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relative pronoun

one of the pronouns who, whom, which, what, their compounds with -ever or -soever, or that used as the subordinating word to introduce a subordinate clause, especially such a pronoun referring to an antecedent.
Origin of relative pronoun
First recorded in 1520-30
Usage note
See who. Unabridged
Based on the Random House Dictionary, © Random House, Inc. 2018.
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Examples from the Web for relative pronoun
Historical Examples
  • Antecedent—That to which a relative pronoun or a relative clause refers.

    Punctuation Frederick W. Hamilton
  • This is often true when it is used with an interrogative or relative pronoun.

    Plain English

    Marian Wharton
  • When using the relative pronoun, use who or which, if the meaning is and he or and it, for he or for it.

    Word Study and English Grammar Frederick W. Hamilton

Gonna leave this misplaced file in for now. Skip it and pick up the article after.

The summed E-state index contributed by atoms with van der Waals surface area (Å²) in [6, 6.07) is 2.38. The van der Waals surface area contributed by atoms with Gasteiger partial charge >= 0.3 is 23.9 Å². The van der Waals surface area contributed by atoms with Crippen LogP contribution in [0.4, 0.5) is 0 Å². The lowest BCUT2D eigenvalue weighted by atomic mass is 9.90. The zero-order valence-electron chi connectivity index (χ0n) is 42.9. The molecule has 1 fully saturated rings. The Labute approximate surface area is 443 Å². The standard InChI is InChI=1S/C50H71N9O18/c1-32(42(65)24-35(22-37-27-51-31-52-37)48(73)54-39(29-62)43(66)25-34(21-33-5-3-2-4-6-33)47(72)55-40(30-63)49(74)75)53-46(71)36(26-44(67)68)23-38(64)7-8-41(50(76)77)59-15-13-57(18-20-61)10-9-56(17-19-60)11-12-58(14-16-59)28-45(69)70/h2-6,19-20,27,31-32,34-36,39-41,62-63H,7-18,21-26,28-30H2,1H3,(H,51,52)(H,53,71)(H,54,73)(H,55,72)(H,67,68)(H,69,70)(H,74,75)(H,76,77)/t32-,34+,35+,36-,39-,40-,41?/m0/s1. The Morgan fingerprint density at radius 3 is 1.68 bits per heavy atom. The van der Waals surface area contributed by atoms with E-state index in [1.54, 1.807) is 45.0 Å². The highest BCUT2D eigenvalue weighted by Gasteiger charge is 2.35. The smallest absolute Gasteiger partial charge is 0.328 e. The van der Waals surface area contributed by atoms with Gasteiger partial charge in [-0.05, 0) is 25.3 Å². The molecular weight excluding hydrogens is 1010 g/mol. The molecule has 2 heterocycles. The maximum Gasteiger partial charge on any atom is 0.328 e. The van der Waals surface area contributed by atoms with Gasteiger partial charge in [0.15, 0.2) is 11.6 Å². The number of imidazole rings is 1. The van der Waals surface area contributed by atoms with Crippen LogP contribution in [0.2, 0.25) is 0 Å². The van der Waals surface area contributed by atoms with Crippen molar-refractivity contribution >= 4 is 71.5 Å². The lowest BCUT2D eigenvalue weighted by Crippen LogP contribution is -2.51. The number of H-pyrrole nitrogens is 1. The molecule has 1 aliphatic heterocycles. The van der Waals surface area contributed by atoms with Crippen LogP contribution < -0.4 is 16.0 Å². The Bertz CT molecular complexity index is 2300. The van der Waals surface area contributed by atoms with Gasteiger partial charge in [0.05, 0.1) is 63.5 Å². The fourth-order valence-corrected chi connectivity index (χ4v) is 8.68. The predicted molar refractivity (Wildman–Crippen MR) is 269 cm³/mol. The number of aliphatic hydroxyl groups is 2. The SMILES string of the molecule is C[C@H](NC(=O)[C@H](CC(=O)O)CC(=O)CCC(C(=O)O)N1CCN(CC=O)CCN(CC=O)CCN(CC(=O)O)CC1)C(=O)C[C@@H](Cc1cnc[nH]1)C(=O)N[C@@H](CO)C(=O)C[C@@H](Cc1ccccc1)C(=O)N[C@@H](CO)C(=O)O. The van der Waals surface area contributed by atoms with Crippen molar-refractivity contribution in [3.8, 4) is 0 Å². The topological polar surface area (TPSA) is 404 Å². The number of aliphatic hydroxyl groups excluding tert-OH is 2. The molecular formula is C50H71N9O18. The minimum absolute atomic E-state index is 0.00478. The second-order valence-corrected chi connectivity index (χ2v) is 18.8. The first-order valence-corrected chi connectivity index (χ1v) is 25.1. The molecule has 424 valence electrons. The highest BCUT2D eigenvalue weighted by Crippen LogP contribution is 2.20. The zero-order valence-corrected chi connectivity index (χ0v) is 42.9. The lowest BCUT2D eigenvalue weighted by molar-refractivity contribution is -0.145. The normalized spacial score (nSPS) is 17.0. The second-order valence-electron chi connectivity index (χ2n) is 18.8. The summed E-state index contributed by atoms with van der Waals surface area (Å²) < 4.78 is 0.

• The relative pronoun should come, as a rule, immediately after its antecedent.

    The Elements of Style William Strunk
  • As in this line (after such) has the force of a relative pronoun.

    Milton's Comus John Milton
  • The word as is a relative pronoun only after "such" or "same."

    Practical Exercises in English Huber Gray Buehler
  • Also, by the way, in its careless rapture it twice misrelates the relative pronoun; and Froude was a master of style.

    Brother Copas

    Sir Arthur Thomas Quiller-Couch
  • A relative pronoun must agree with its antecedent in gender, number, and person.

  • The case of a relative pronoun has nothing to do with its antecedent, but depends on the construction of its own clause.

  • A relative pronoun that serves merely to introduce a descriptive fact is called a descriptive relative.

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